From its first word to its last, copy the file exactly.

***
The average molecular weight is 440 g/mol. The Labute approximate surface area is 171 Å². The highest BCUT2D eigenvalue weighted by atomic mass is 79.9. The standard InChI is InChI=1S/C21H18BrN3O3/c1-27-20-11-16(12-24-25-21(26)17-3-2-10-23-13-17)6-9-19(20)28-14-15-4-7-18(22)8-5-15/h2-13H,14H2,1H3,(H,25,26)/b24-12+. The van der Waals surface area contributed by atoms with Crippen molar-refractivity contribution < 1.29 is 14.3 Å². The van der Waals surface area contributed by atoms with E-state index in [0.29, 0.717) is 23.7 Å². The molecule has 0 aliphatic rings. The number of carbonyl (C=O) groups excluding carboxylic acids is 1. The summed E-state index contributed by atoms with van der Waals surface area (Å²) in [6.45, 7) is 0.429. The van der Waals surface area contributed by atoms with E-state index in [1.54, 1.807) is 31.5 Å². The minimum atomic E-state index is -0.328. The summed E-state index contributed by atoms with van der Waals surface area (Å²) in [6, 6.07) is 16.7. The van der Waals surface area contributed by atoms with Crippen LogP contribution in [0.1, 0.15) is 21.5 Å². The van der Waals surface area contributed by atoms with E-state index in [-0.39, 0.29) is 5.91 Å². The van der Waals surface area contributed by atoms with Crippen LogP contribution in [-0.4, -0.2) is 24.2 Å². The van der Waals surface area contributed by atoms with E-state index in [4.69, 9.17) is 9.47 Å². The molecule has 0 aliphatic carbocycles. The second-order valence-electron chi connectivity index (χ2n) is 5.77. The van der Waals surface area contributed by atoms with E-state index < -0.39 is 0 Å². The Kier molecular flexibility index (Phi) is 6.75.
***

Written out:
The average molecular weight is 440 g/mol. The Labute approximate surface area is 171 Å². The highest BCUT2D eigenvalue weighted by atomic mass is 79.9. The standard InChI is InChI=1S/C21H18BrN3O3/c1-27-20-11-16(12-24-25-21(26)17-3-2-10-23-13-17)6-9-19(20)28-14-15-4-7-18(22)8-5-15/h2-13H,14H2,1H3,(H,25,26)/b24-12+. The van der Waals surface area contributed by atoms with Crippen molar-refractivity contribution < 1.29 is 14.3 Å². The van der Waals surface area contributed by atoms with E-state index in [0.29, 0.717) is 23.7 Å². The molecule has 0 aliphatic rings. The number of carbonyl (C=O) groups excluding carboxylic acids is 1. The summed E-state index contributed by atoms with van der Waals surface area (Å²) in [6.45, 7) is 0.429. The van der Waals surface area contributed by atoms with E-state index in [1.54, 1.807) is 31.5 Å². The minimum atomic E-state index is -0.328. The summed E-state index contributed by atoms with van der Waals surface area (Å²) in [6, 6.07) is 16.7. The van der Waals surface area contributed by atoms with Crippen LogP contribution in [0.1, 0.15) is 21.5 Å². The van der Waals surface area contributed by atoms with E-state index in [-0.39, 0.29) is 5.91 Å². The van der Waals surface area contributed by atoms with Crippen LogP contribution in [-0.4, -0.2) is 24.2 Å². The van der Waals surface area contributed by atoms with E-state index in [4.69, 9.17) is 9.47 Å². The molecule has 0 aliphatic carbocycles. The second-order valence-electron chi connectivity index (χ2n) is 5.77. The van der Waals surface area contributed by atoms with E-state index < -0.39 is 0 Å². The Kier molecular flexibility index (Phi) is 6.75.